A couple of years ago, the estate of the great rock photographer Jim Marshall published The Rolling Stones 1972, which contained some of the most iconic photos taken of the Stones as they finished Exile On Main Street and embarked on what inarguably was their best tour.
Now we have something that is in many ways finer — Marshall’s entire oeuvre, or so it would seem, of images taken between 1965 and 1969 as the San Francisco bands, and the spirit they unleashed, changed the world. The Haight: Love, Rock, And Revolution is the best large book of rock photos and essays since Ethan Russell’s Let It Bleed: The Rolling Stones, Altamont, And The Death of the Sixties. And what is clear is that, in addition to the great stage shots and band portraits of the Jefferson Airplane, Jimi Hendrix, Janis Joplin, and the Grateful Dead, Marshall was a genuinely gifted street and event photographer, capturing not just how, say, the Trips Festival looked, but how it felt.
Jim Marshall was the only photographer allowed into the Beatles dressing room when they played their final show ever at Candlestick Park in 1966. It is a measure of his sheer force of personality that a guy wearing a corduroy suit and with short hair and horn-rimmed glasses could have insinuated his way into the inner circle of the counterculture leaders and the great bands of the day.
The text written by Joel Selvin contains gem after gem, the details piling up in an authoritative manner. Random sample: here is Selvin on the night in October 1967 when Grace Slick joined the Airplane:
“The first night at Winterland, the Paul Butterfield Blues Band brought onstage a friend from Chicago to jam named Steve Miller, who earned a standing ovation by announcing he was moving to town to form a band.”
Even after leafing through the book for the photos, you go back to the beginning to read every word.
Selvin’s writing, which is more than merely an accompaniment to Marshall’s images, captures the full arc of The Haight, from innocence in an environment where acid was legal, to the curdling of the movement during the Summer of Love, to its collapse amidst speed freaks and tourist busses by the end of 1967. Read this book and then Sam Cutler’s You Can’t Always Get What You Want to see the sorry conclusion at Altamont, in December ’69.
Back to Marshall’s photographs: this visual document of the rise and fall of the Haight is also, of course, an image-drenched trove capturing both the short-lived artists who did not get out of the ’60s alive and those who stood the test of time. Worth it alone for the pictures of Hendrix that Marshall made so famous, it is a glorious compendium.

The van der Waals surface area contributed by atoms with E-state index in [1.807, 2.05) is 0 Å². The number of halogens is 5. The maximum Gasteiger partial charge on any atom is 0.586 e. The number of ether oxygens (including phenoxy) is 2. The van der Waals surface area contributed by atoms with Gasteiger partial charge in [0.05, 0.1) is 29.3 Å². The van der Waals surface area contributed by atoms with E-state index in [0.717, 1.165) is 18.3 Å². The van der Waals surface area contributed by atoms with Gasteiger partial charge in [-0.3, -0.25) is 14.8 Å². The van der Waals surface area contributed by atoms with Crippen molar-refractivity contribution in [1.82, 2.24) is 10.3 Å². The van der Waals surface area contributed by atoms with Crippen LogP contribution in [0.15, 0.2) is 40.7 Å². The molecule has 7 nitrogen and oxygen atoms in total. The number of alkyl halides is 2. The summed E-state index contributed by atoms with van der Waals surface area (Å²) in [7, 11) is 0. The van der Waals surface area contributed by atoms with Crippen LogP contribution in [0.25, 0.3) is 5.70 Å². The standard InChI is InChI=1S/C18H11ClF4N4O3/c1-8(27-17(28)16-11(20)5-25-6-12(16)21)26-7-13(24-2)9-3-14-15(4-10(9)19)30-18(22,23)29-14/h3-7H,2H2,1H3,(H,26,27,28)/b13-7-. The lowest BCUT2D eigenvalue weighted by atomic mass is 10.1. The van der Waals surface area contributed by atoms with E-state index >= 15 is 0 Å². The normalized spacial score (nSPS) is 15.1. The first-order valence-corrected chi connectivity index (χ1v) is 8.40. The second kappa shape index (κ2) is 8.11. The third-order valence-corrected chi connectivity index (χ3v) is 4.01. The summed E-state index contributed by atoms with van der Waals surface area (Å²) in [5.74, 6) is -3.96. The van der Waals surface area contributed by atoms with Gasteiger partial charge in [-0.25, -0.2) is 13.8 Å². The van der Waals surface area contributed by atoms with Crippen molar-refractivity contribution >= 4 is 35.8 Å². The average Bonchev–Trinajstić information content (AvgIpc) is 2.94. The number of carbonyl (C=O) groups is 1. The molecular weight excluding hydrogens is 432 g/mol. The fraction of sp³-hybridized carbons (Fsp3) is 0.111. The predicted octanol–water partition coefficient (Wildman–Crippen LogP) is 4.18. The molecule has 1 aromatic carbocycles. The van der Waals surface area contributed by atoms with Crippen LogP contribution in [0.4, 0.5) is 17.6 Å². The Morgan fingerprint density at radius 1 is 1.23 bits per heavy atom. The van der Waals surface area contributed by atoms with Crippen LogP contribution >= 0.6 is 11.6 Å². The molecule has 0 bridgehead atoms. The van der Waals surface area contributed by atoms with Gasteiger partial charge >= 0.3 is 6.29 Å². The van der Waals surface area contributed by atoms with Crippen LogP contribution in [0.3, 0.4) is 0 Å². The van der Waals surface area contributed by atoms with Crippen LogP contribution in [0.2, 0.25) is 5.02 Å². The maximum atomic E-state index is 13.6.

There’s a delightful perversity to the story of The Vaselines. The Glaswegian band released their first album, Dum Dum, in 1989 — and promptly broke up. They got one of those career boosts a band can only dream of: Kurt Cobain listed Eugene Kelly and Frances McKee as his favorite songwriters, and proved it on MTV Unplugged in New York, when Nirvana covered “Jesus Doesn’t Want Me For A Sunbeam,” not to mention a killer version of “Molly’s Lips” on Incesticide. And yet by that time, there was no band to cash in on the plug. The story seemingly ended with one album, two singles, and a famous missed chance.
Not for another 21 years did The Vaselines put out Sex With An X, the follow-up to the lauded Dum Dum, and what a follow-up it was. We were, alas, a little slow on the pick-up and had to list in 2011 as one of our previous-year’s regrets the fact that it hadn’t made the Tulip Frenzy 2010 Top Ten List (c). Since then, Sex With An X has been a regular presence in our earbuds, and we play it anytime we want to have our mood improved by gorgeously melodic and often howlingly funny songs. To say that The Vaselines only delivered on their promise after a generation’s absence just ads to the perversity of their story.
And now comes V For Vaselines, the tightest, likely the most tuneful album of punk rock since Rocket To Russia, an album that if listened to on the Delta Shuttle (true story) provokes such aisle seat joy that cross aisle neighbors stare before you realize you are snapping your fingers and possibly singing along. Eugene and Frances have never sung better, the propulsive drumming is more infectious than Ebola, and the whole album swings. We wake in the middle of the night with “Crazy Lady” being powered through the Marshall amps inside our mind, and when we say that this song — actually, the whole album — reminds us of I (Heart) The Mekons, we of course are offering the highest praise. “Earth Is Speeding” is a reminder of what could have happened if Roxy Music, in 1977, had hopped on the punk rock bandwagon. Lovers once upon a time, adult collaborators these days, Kelly and McKee have literally never sounded better than they do on “Number One Crush,” with its great lyrical premise of tongue-tied love (“Being with you/Kills my IQ).
The mythos of rock’n’roll is that a band puts everything into its first record, and either grows or dies from there. There is no precedent for a one-album wonder coming back from obscurity 21 years after the first record, and then four years later puts out a masterpiece. But that’s what The Vaselines have done, and its not too late for you to come along on a greasy, glorious ride.